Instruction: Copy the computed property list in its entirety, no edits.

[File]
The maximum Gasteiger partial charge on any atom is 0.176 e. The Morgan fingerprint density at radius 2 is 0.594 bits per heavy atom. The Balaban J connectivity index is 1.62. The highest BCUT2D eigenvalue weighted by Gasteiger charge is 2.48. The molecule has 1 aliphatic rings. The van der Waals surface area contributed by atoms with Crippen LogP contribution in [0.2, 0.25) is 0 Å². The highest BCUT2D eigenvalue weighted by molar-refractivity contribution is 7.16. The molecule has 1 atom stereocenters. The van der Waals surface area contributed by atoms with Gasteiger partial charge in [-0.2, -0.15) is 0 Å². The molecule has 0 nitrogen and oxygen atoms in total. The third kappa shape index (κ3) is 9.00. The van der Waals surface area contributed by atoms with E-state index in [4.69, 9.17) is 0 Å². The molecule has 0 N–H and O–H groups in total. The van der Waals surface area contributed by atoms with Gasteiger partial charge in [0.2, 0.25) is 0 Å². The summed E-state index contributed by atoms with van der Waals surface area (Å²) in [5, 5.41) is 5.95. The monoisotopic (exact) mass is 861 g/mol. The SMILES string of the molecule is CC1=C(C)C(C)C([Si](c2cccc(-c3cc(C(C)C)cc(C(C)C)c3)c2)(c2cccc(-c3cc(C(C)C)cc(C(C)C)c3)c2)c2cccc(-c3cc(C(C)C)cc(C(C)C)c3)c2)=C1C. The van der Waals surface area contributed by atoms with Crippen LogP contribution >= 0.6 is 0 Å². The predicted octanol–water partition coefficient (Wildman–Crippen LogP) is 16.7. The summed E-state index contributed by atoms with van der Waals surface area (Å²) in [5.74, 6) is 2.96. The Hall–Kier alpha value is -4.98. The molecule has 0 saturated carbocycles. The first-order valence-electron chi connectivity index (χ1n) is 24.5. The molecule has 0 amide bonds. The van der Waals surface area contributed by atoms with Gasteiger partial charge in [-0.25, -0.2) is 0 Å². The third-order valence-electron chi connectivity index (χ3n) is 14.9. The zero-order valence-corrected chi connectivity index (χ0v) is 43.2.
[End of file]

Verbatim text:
The maximum Gasteiger partial charge on any atom is 0.176 e. The Morgan fingerprint density at radius 2 is 0.594 bits per heavy atom. The Balaban J connectivity index is 1.62. The highest BCUT2D eigenvalue weighted by Gasteiger charge is 2.48. The molecule has 1 aliphatic rings. The van der Waals surface area contributed by atoms with Crippen LogP contribution in [0.2, 0.25) is 0 Å². The highest BCUT2D eigenvalue weighted by molar-refractivity contribution is 7.16. The molecule has 1 atom stereocenters. The van der Waals surface area contributed by atoms with Gasteiger partial charge in [-0.2, -0.15) is 0 Å². The molecule has 0 nitrogen and oxygen atoms in total. The third kappa shape index (κ3) is 9.00. The van der Waals surface area contributed by atoms with E-state index in [4.69, 9.17) is 0 Å². The molecule has 0 N–H and O–H groups in total. The van der Waals surface area contributed by atoms with Gasteiger partial charge in [0.2, 0.25) is 0 Å². The summed E-state index contributed by atoms with van der Waals surface area (Å²) in [5, 5.41) is 5.95. The monoisotopic (exact) mass is 861 g/mol. The SMILES string of the molecule is CC1=C(C)C(C)C([Si](c2cccc(-c3cc(C(C)C)cc(C(C)C)c3)c2)(c2cccc(-c3cc(C(C)C)cc(C(C)C)c3)c2)c2cccc(-c3cc(C(C)C)cc(C(C)C)c3)c2)=C1C. The van der Waals surface area contributed by atoms with Crippen LogP contribution >= 0.6 is 0 Å². The predicted octanol–water partition coefficient (Wildman–Crippen LogP) is 16.7. The summed E-state index contributed by atoms with van der Waals surface area (Å²) in [5.74, 6) is 2.96. The Hall–Kier alpha value is -4.98. The molecule has 0 saturated carbocycles. The first-order valence-electron chi connectivity index (χ1n) is 24.5. The molecule has 0 amide bonds. The van der Waals surface area contributed by atoms with Gasteiger partial charge in [-0.25, -0.2) is 0 Å². The third-order valence-electron chi connectivity index (χ3n) is 14.9. The zero-order valence-corrected chi connectivity index (χ0v) is 43.2.